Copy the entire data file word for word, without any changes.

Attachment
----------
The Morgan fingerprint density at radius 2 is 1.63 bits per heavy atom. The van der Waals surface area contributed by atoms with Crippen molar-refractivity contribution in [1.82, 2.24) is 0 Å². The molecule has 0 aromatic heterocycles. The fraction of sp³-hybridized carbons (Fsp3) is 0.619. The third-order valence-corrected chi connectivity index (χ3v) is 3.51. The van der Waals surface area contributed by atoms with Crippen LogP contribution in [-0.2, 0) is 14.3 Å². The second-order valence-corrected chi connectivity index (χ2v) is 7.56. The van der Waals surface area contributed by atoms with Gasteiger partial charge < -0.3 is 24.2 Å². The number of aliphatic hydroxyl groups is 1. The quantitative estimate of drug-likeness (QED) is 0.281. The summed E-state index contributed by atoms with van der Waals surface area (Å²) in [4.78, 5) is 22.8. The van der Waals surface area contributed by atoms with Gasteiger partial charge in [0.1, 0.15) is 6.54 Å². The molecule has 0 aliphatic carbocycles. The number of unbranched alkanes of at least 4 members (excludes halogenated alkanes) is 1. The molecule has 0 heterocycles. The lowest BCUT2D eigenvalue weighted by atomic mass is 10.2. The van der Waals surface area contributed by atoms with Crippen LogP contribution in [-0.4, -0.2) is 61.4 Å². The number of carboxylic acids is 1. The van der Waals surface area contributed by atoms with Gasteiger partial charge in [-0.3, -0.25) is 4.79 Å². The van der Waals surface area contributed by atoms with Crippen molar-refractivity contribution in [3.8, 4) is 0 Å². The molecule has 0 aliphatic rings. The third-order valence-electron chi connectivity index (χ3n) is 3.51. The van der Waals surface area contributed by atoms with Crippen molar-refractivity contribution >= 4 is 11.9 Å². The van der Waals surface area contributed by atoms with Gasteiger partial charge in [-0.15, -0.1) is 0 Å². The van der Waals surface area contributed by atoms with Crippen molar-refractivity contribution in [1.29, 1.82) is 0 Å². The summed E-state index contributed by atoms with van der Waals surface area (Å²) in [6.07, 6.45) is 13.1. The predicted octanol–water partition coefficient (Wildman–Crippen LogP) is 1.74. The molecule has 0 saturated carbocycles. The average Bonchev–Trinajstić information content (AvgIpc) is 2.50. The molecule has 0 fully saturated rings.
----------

The Morgan fingerprint density at radius 2 is 1.63 bits per heavy atom. The van der Waals surface area contributed by atoms with Crippen molar-refractivity contribution in [1.82, 2.24) is 0 Å². The molecule has 0 aromatic heterocycles. The fraction of sp³-hybridized carbons (Fsp3) is 0.619. The third-order valence-corrected chi connectivity index (χ3v) is 3.51. The van der Waals surface area contributed by atoms with Crippen LogP contribution in [-0.2, 0) is 14.3 Å². The second-order valence-corrected chi connectivity index (χ2v) is 7.56. The van der Waals surface area contributed by atoms with Gasteiger partial charge < -0.3 is 24.2 Å². The number of aliphatic hydroxyl groups is 1. The quantitative estimate of drug-likeness (QED) is 0.281. The summed E-state index contributed by atoms with van der Waals surface area (Å²) in [4.78, 5) is 22.8. The van der Waals surface area contributed by atoms with Gasteiger partial charge in [0.1, 0.15) is 6.54 Å². The molecule has 0 aliphatic carbocycles. The number of unbranched alkanes of at least 4 members (excludes halogenated alkanes) is 1. The molecule has 0 heterocycles. The lowest BCUT2D eigenvalue weighted by atomic mass is 10.2. The van der Waals surface area contributed by atoms with Crippen LogP contribution in [-0.4, -0.2) is 61.4 Å². The number of carboxylic acids is 1. The van der Waals surface area contributed by atoms with Gasteiger partial charge in [-0.3, -0.25) is 4.79 Å². The van der Waals surface area contributed by atoms with Crippen molar-refractivity contribution in [3.8, 4) is 0 Å². The molecule has 0 aliphatic rings. The third-order valence-electron chi connectivity index (χ3n) is 3.51. The van der Waals surface area contributed by atoms with Crippen molar-refractivity contribution >= 4 is 11.9 Å². The van der Waals surface area contributed by atoms with Gasteiger partial charge in [-0.15, -0.1) is 0 Å². The van der Waals surface area contributed by atoms with Crippen molar-refractivity contribution in [1.29, 1.82) is 0 Å². The summed E-state index contributed by atoms with van der Waals surface area (Å²) in [6.07, 6.45) is 13.1. The predicted octanol–water partition coefficient (Wildman–Crippen LogP) is 1.74. The molecule has 0 saturated carbocycles. The average Bonchev–Trinajstić information content (AvgIpc) is 2.50. The molecule has 0 fully saturated rings.